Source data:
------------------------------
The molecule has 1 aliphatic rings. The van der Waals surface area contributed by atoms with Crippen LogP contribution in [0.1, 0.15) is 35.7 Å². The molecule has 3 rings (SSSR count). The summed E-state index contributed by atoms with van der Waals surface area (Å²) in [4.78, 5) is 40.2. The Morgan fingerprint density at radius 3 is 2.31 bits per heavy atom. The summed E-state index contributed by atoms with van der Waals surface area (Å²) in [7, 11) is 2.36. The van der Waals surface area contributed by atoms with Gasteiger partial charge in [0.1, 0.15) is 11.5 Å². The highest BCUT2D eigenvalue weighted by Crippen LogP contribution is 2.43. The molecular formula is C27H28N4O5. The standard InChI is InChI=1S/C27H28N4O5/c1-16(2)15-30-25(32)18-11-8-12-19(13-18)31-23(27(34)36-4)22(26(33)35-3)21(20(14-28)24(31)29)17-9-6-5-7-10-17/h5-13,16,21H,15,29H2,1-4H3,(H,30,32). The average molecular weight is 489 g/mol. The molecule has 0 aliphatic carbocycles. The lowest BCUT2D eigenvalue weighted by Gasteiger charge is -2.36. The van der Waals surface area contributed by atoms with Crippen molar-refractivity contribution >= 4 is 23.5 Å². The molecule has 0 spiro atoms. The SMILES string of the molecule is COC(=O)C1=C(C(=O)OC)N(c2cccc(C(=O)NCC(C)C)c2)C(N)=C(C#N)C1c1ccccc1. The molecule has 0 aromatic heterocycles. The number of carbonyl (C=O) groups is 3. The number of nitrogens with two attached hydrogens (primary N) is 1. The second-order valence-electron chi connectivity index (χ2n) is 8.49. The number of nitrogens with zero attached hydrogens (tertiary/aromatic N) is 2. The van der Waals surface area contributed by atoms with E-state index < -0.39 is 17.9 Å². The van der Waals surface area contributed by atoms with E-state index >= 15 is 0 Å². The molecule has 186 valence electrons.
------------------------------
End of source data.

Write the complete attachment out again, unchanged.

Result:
The molecule has 1 aliphatic rings. The van der Waals surface area contributed by atoms with Crippen LogP contribution in [0.1, 0.15) is 35.7 Å². The molecule has 3 rings (SSSR count). The summed E-state index contributed by atoms with van der Waals surface area (Å²) in [4.78, 5) is 40.2. The Morgan fingerprint density at radius 3 is 2.31 bits per heavy atom. The summed E-state index contributed by atoms with van der Waals surface area (Å²) in [7, 11) is 2.36. The van der Waals surface area contributed by atoms with Gasteiger partial charge in [0.1, 0.15) is 11.5 Å². The highest BCUT2D eigenvalue weighted by Crippen LogP contribution is 2.43. The molecular formula is C27H28N4O5. The standard InChI is InChI=1S/C27H28N4O5/c1-16(2)15-30-25(32)18-11-8-12-19(13-18)31-23(27(34)36-4)22(26(33)35-3)21(20(14-28)24(31)29)17-9-6-5-7-10-17/h5-13,16,21H,15,29H2,1-4H3,(H,30,32). The average molecular weight is 489 g/mol. The molecule has 0 aliphatic carbocycles. The lowest BCUT2D eigenvalue weighted by Gasteiger charge is -2.36. The van der Waals surface area contributed by atoms with Crippen molar-refractivity contribution >= 4 is 23.5 Å². The molecule has 0 spiro atoms. The SMILES string of the molecule is COC(=O)C1=C(C(=O)OC)N(c2cccc(C(=O)NCC(C)C)c2)C(N)=C(C#N)C1c1ccccc1. The molecule has 0 aromatic heterocycles. The number of carbonyl (C=O) groups is 3. The number of nitrogens with two attached hydrogens (primary N) is 1. The second-order valence-electron chi connectivity index (χ2n) is 8.49. The number of nitrogens with zero attached hydrogens (tertiary/aromatic N) is 2. The van der Waals surface area contributed by atoms with E-state index < -0.39 is 17.9 Å². The van der Waals surface area contributed by atoms with E-state index >= 15 is 0 Å². The molecule has 186 valence electrons.